It’s July, in France. Bastille Day to be exact. I have lined up a front row seat in the Mavic Neutral Service Vehicle, following a bike race around the lovely French countryside. Hang on - this isn’t just a bike race! This is the bloody Tour de France and it’s Stage 9 of the 2019 edition! The riders make the race and the fans make the atmosphere, but without a massive motorcade of support cars, the Tour would be chaos.
No doubt you have spotted the yellow Mavic Neutral Service Vehicles when you’ve watched Le Tour on your TV set. The service started in 1973 at the Paris-Nice; the result of an idea from the previous years’ Critérium du Dauphiné, when Mavic's then chairman, Bruno Gormand, lent his car to a Directeur Sportif whose own transport had broken down. Mavic really changed the game and since then there’s been countless stories from the pros who have benefitted from the neutral service cars. Bernard Thevenet, twice a Tour winner in the early days of neutral service - and a Mavic rider since the early 1960s - remembers it as a "revolution", recalling how in the days before the yellow cars, a broken bike was more often than not the end of your race.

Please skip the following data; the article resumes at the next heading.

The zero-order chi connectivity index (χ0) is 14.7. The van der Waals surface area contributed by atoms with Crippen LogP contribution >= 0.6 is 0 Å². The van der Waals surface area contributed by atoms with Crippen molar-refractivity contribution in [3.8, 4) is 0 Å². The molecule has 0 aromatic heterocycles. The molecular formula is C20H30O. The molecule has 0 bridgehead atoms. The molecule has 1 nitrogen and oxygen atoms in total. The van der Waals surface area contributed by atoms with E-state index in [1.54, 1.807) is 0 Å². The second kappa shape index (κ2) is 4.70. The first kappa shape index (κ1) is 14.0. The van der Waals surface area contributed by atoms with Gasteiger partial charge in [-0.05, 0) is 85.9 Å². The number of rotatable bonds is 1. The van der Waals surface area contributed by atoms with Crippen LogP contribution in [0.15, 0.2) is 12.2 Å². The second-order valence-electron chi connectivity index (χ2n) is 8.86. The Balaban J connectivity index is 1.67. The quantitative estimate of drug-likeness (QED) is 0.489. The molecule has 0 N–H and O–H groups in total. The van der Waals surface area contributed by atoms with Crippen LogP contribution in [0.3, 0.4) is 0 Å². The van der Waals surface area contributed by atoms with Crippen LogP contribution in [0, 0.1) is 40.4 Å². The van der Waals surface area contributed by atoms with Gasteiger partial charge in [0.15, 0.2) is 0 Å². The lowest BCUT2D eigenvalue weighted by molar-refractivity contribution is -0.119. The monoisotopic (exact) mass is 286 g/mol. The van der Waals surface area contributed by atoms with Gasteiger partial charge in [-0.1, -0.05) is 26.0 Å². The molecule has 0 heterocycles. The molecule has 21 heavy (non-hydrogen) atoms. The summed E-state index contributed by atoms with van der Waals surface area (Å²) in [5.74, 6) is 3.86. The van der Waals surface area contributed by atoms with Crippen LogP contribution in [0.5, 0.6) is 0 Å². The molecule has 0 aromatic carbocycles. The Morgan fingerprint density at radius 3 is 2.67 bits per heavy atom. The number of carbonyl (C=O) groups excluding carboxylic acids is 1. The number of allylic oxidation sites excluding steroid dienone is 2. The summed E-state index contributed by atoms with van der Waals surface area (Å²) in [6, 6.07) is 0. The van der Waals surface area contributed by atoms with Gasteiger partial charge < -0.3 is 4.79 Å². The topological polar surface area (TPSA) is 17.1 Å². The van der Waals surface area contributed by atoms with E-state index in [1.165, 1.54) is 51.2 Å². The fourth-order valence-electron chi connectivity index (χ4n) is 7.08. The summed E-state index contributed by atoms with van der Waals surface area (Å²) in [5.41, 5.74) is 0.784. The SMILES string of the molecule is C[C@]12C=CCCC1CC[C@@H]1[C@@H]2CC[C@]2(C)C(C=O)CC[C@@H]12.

Back in the 70s, the Mavic Neutral Service team took thirty seconds to change a wheel, but this was considered too long. So, the mechanics took to training in the factory yard, and by the 80s they'd honed the time down to 15 seconds for a rear wheel, and 10 for a front. The yellow car came to have a different meaning for professionals too. Back in the day, before the technology of race radios came to be, when they got into a breakaway group the pro riders would always check behind for the neutral service car: if it was allowed into the gap then they knew they had a decent lead.
“We race through villages as crowds cheer, rail all the tight corners and at some point even drive in the gutter.”
Want to know how what other organised chaos ensued during Stage 9 of the TDF? Vol 12. is on sale, and in it you’ll find a full feature on what it’s like to work alongside Mavic Neutral Service, so pick up a copy to read more!
Words: Liam Friary
Photography: Chris Auld
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